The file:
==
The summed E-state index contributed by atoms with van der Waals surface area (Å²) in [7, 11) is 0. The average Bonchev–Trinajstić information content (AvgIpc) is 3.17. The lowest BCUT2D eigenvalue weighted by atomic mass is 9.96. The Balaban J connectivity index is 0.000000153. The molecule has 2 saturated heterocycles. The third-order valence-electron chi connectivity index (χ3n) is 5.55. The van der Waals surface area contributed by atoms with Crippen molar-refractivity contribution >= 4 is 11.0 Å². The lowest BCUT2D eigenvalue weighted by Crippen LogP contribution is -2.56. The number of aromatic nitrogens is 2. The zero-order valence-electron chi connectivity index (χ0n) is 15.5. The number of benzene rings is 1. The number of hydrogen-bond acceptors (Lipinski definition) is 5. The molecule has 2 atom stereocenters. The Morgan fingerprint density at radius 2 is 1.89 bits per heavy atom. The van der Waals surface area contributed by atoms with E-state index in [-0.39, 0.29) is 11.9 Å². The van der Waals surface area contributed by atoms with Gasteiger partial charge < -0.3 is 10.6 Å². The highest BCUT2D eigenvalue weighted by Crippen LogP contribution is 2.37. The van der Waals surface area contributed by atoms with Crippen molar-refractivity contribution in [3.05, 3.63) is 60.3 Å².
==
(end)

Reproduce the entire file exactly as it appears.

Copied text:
The summed E-state index contributed by atoms with van der Waals surface area (Å²) in [7, 11) is 0. The average Bonchev–Trinajstić information content (AvgIpc) is 3.17. The lowest BCUT2D eigenvalue weighted by atomic mass is 9.96. The Balaban J connectivity index is 0.000000153. The molecule has 2 saturated heterocycles. The third-order valence-electron chi connectivity index (χ3n) is 5.55. The van der Waals surface area contributed by atoms with Crippen molar-refractivity contribution >= 4 is 11.0 Å². The lowest BCUT2D eigenvalue weighted by Crippen LogP contribution is -2.56. The number of aromatic nitrogens is 2. The zero-order valence-electron chi connectivity index (χ0n) is 15.5. The number of benzene rings is 1. The number of hydrogen-bond acceptors (Lipinski definition) is 5. The molecule has 2 atom stereocenters. The Morgan fingerprint density at radius 2 is 1.89 bits per heavy atom. The van der Waals surface area contributed by atoms with E-state index in [-0.39, 0.29) is 11.9 Å². The van der Waals surface area contributed by atoms with Gasteiger partial charge < -0.3 is 10.6 Å². The highest BCUT2D eigenvalue weighted by Crippen LogP contribution is 2.37. The van der Waals surface area contributed by atoms with Crippen molar-refractivity contribution in [3.05, 3.63) is 60.3 Å².